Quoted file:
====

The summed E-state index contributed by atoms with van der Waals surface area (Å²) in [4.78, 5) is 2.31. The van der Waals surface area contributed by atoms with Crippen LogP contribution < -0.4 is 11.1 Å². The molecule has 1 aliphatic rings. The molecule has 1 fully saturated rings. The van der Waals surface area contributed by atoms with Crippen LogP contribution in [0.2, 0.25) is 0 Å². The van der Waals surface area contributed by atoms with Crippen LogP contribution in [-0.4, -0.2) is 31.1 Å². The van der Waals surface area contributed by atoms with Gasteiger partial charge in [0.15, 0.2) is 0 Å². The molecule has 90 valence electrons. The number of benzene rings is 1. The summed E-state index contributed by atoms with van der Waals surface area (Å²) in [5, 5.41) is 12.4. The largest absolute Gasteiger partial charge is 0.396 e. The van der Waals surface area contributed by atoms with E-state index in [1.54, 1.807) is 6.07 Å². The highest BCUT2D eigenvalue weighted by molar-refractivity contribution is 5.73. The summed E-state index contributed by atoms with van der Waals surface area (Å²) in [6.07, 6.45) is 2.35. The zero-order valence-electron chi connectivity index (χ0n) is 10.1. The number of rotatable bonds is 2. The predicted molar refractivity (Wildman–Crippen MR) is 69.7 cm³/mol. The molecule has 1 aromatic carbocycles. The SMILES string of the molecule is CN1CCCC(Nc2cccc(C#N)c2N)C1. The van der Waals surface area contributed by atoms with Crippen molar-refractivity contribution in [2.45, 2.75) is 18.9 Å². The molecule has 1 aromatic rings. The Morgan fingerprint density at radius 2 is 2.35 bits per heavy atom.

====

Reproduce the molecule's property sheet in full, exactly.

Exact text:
The summed E-state index contributed by atoms with van der Waals surface area (Å²) in [4.78, 5) is 2.31. The van der Waals surface area contributed by atoms with Crippen LogP contribution < -0.4 is 11.1 Å². The molecule has 1 aliphatic rings. The molecule has 1 fully saturated rings. The van der Waals surface area contributed by atoms with Crippen LogP contribution in [0.2, 0.25) is 0 Å². The van der Waals surface area contributed by atoms with Crippen LogP contribution in [-0.4, -0.2) is 31.1 Å². The van der Waals surface area contributed by atoms with Gasteiger partial charge in [0.15, 0.2) is 0 Å². The molecule has 90 valence electrons. The number of benzene rings is 1. The summed E-state index contributed by atoms with van der Waals surface area (Å²) in [5, 5.41) is 12.4. The largest absolute Gasteiger partial charge is 0.396 e. The van der Waals surface area contributed by atoms with E-state index in [1.54, 1.807) is 6.07 Å². The highest BCUT2D eigenvalue weighted by molar-refractivity contribution is 5.73. The summed E-state index contributed by atoms with van der Waals surface area (Å²) in [6.07, 6.45) is 2.35. The zero-order valence-electron chi connectivity index (χ0n) is 10.1. The number of rotatable bonds is 2. The predicted molar refractivity (Wildman–Crippen MR) is 69.7 cm³/mol. The molecule has 1 aromatic carbocycles. The SMILES string of the molecule is CN1CCCC(Nc2cccc(C#N)c2N)C1. The van der Waals surface area contributed by atoms with Crippen molar-refractivity contribution in [2.45, 2.75) is 18.9 Å². The molecule has 1 aromatic rings. The Morgan fingerprint density at radius 2 is 2.35 bits per heavy atom.